Features Saturday, April 18, 2015 - 05:30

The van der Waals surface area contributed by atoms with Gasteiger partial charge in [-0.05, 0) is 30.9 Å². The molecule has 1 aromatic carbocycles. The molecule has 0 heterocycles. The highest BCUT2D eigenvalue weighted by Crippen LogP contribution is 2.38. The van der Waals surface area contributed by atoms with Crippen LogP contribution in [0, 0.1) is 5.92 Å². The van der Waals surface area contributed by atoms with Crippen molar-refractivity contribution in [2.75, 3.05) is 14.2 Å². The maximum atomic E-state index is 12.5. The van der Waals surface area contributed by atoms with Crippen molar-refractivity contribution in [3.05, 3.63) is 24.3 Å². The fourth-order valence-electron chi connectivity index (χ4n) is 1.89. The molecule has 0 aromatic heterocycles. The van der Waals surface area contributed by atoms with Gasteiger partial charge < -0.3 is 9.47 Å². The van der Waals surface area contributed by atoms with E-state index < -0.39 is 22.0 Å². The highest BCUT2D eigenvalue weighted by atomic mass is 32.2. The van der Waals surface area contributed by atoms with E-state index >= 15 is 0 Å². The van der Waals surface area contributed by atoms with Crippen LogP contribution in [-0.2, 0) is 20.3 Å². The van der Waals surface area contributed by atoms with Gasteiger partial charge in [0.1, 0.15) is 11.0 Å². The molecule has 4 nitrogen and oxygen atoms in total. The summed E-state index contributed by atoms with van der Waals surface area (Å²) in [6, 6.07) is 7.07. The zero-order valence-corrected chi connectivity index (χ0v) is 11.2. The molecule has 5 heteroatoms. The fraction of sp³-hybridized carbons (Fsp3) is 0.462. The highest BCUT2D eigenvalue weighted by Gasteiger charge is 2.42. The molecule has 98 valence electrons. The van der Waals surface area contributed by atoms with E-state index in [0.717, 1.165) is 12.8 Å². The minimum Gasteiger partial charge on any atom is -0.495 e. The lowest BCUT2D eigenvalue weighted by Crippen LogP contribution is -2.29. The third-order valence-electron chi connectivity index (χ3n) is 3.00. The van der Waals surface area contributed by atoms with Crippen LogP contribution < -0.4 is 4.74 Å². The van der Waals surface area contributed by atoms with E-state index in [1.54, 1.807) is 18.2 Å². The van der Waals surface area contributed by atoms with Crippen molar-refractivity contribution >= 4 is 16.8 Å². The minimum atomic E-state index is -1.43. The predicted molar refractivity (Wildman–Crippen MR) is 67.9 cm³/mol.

For Riddhi Maniar Doda, a Marketing Communications Specialist in Bengaluru, April 14 started as just another mundane weekday.She had to leave for work and yet the thought of hiring a cab or an auto to work and negotiating with the driver, like she did often, only seemed to upset her. But Tuesday turned out to be a very different experience for Riddhi. A ride with Deepak S, a driver with TaxiForSure, changed her perception about cab drivers to a large extent. She was so moved by his story that she decided to share her experience on Facebook. While reports of commuters being harassed by auto and cab drivers in Bengaluru are common, this story is set to inspire. The News Minute is reproducing Riddhi’s post with her permission "I didn't know what I was in for when we booked the cab to go to work today. I was feeling all grumpy as our newly booked car was yet to arrive and TaxiForSure was becoming more of an everyday thing. The first thing that struck as odd was when we received a call from the taxi driver who spoke in amazingly fluent English... we thought it was a call from their Corporate Office. When we sat in the cab, after the customary starting of the fare counter, he asked us, "Which tracks would you like me to play? I have Honey Singh." I couldn't hold my curiosity and asked him, "How do you speak such good English?" His reply: "Well, I have worked with HP for 8 years. I found the corporate life too messy. I wanted to serve others and was also inspired by the words of NaMo to do something for the country. I researched a lot and decided to quit my job. I decided to drive a cab to meet people from all strata of society. I also groom other taxi drivers to behave well with customers, keep the car clean and more. In my own way, I am improving the experience for people." A lot of HR professionals that he has driven around have offered him jobs with hefty packages at MNCs but he's refused. In his words,"Just like Steve Jobs said - the only way to be truly satisfied is to do what you believe is great work. I feel very satisfied doing this." I mentioned that he was writing a new chapter to encourage dignity of labour in India. He said, "A lot of neighbours look down upon me whereas their own sons are working at petrol pumps or waiting tables in U.S.A. and France." On asking if his story had been published in any media, he said, "I don't want any publicity. I have a few passengers taking selfies and uploading on Facebook, which is fine." As I reached my destination, he obliged me with a selfie and reminded that he did not want any media coverage - just Facebook is ok. I asked for his name and Facebook profile. He said, "It's Deepak S." He made sure that he went to some shops to get the change of Rs. 500 unlike any other cab or auto driver in Bangalore. Deepak shook hands with me and parted with "Bye Buddy." I reached office with a lot more sunshine in my heart and renewed faith in ‪#‎humanity‬. (I could not find him on Facebook but with these photos, I hope that many of my friends get a chance to journey in his cab and get ‪#‎inspired‬.)‪#‎humansofbangalore‬" I didn't know what I was in for when we booked the cab to go to work today. I was feeling all grumpy as our newly booked... Posted by Riddhi Maniar Doda on Tuesday, 14 April 2015 The News Minute contacted him for his comments and this is what he had to say, "Please thank all the people who shared and liked the story on my behalf." 
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